5

It doesn't follow from AC or from its negation. In fact it is refuted by AC, as you pointed out, e.g. the Vitali set. It doesn't follow from the negation, because a section of $\mathbb{R}\to\mathbb{R/Q}$ is enough to perform the Vitali construction and certainly AC doesn't follow from such a section existing. What is true is that under certain large ...


5

Hint: $g$ is the pointwise limit of a sequence of Riemann sums $$g_n(x) = \frac{1}{n} \sum_{k=1}^n f(x, k/n) $$


4

One problem with the "general definition" is that a continuous function might not be measurable. There is, for example, a continuous injective function $f$ from $\mathbb R$ to $\mathbb R$ that is a homeomorphism from a closed set $S$ of positive measure to the Cantor set $E$ (which has measure $0$). For any $V \subseteq S$, $V = f^{-1}(f(V))$, but $f(V) \...


4

Yes, there is. Indeed consider the Borel measure on $[0,1]$ and let $A$ be your favorite non measurable subset of the unit interval. Then define a function $f$ on $[0,1]^2$ as follows: $$f(x,y) = \begin{cases} 0 & \text{if } x \notin A \text{ or if } x \neq y , \\ 1 & \text{otherwise}. \end{cases} $$ One can easily check that $f$ is separately ...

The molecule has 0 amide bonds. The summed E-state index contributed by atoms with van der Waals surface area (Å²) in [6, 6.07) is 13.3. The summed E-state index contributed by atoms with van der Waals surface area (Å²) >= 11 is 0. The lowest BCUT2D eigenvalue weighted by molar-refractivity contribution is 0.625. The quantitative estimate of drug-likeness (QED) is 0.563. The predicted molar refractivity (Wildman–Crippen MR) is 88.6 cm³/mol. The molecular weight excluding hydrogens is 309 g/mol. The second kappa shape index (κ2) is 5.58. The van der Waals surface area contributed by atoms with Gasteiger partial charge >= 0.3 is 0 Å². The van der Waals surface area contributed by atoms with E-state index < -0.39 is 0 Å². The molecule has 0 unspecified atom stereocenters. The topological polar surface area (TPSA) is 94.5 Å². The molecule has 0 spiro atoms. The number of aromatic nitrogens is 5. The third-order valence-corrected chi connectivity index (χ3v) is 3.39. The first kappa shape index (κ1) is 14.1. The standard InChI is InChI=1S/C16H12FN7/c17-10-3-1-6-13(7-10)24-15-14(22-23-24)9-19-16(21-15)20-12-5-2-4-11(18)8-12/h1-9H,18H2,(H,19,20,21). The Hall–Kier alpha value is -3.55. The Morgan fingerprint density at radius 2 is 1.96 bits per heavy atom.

4

The accepted answer is slightly incorrect, since there might not exist an $\epsilon$ such that $\{\omega \in \mathcal{X}: g(\omega)-f(\omega) > 0\} = \{\omega \in \mathcal{X}: g(\omega)-f(\omega) > \epsilon\}$. For example, let $\mathcal{X}=\mathbb{N}$, $f \equiv 0$ and $g(n)=n^{-1}$. However, the argument can be fixed. Let $A_{m}=\{g-f > m^{-1}\}$....


4

$\sigma$-algebras can contain much more than just a countable collection of sets - even for a countable basis, the collection of all countable unions and intersections is uncountable. For example, take the basis to be $\mathbb{N}$, then $\mathcal{P}\left(\mathbb{N}\right)\subset\sigma\left(\mathbb{N}\right)$, and $\left|\mathcal{P}\left(\mathbb{N}\right)\...


4

"Measurable" is the minimal requirement of a function to even think about its Lebesgue integral. You might have seen Wikipedia's page, and in particular the following picture; The lowest picture describes Lebesgue's integration. There, the base of every rectangle is a set of the form $$\tag{1} \{x\ :\ \lambda_1\le f(x)\le \lambda_2\},$$ and the integral ...


4

If we choose the product-$\sigma$-algebra on $\mathbb{R}^\mathbb{R}$, then any measurable set is the pre-image of a projection $\pi_I \colon \mathbb{R}^\mathbb{R} \rightarrow \mathbb{R}^I$, where $I$ is countable set. (This can be easily shown by using the definition of the product-$\sigma$-algebra. Any such projection is measurable. On the other hand, the ...


3

Very roughly, the idea is to approximate the uniform measure as a normalized sum of ``delta" measures. Here is one construction that is very easy to understand (I hope). For each $n$, let $A_n =\cup_{k=0}^{2^{n}-1} [\frac{k}{2^n},\frac{k}{2^n} + \frac{1}{2^{2n}}]$. Set $g_n = 2^n {\bf 1}_{A_n}$. Then $g_n \ge 0$, $\int g_n =2^n \times 2^{n} 2^{-2n}=1$, ...


3

Consider lemma Peter : if $g:\mathbb{R}\rightarrow \mathbb{R}^+$ is measurable, then $\mu \mapsto \mathbb{E}g(\mu)=\int g d\mu$ will be $D(\mathbb{R})\rightarrow \overline{\mathbb{R}}^+$ measurable. with the help of this lemma, you may prove your desired result using the hints/procedure written below Convince yourself that your result will follow from ...